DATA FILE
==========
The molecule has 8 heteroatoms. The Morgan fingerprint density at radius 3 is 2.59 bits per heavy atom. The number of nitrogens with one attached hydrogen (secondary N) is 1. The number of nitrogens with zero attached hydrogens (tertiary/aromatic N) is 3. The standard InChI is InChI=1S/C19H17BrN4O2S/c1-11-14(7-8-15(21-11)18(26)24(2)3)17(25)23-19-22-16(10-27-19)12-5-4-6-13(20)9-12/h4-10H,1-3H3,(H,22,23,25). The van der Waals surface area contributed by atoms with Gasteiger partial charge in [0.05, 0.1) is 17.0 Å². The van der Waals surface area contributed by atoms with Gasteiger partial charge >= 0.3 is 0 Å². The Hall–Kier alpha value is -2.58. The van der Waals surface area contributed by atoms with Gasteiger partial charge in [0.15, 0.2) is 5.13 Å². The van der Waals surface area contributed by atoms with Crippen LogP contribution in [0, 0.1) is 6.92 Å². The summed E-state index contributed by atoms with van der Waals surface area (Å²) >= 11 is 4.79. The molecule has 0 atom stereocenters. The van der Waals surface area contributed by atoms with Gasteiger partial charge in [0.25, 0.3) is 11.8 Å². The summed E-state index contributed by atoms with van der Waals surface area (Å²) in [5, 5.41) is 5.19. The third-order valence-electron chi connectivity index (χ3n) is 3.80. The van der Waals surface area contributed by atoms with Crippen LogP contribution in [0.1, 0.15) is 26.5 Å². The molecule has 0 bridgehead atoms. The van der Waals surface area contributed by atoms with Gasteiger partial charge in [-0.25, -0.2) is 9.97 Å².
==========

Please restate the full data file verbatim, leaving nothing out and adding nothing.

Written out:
The molecule has 8 heteroatoms. The Morgan fingerprint density at radius 3 is 2.59 bits per heavy atom. The number of nitrogens with one attached hydrogen (secondary N) is 1. The number of nitrogens with zero attached hydrogens (tertiary/aromatic N) is 3. The standard InChI is InChI=1S/C19H17BrN4O2S/c1-11-14(7-8-15(21-11)18(26)24(2)3)17(25)23-19-22-16(10-27-19)12-5-4-6-13(20)9-12/h4-10H,1-3H3,(H,22,23,25). The van der Waals surface area contributed by atoms with Gasteiger partial charge in [0.05, 0.1) is 17.0 Å². The van der Waals surface area contributed by atoms with Gasteiger partial charge >= 0.3 is 0 Å². The Hall–Kier alpha value is -2.58. The van der Waals surface area contributed by atoms with Gasteiger partial charge in [0.15, 0.2) is 5.13 Å². The van der Waals surface area contributed by atoms with Crippen LogP contribution in [0, 0.1) is 6.92 Å². The summed E-state index contributed by atoms with van der Waals surface area (Å²) >= 11 is 4.79. The molecule has 0 atom stereocenters. The van der Waals surface area contributed by atoms with Gasteiger partial charge in [0.25, 0.3) is 11.8 Å². The summed E-state index contributed by atoms with van der Waals surface area (Å²) in [5, 5.41) is 5.19. The third-order valence-electron chi connectivity index (χ3n) is 3.80. The van der Waals surface area contributed by atoms with Crippen LogP contribution in [0.1, 0.15) is 26.5 Å². The molecule has 0 bridgehead atoms. The van der Waals surface area contributed by atoms with Gasteiger partial charge in [-0.25, -0.2) is 9.97 Å².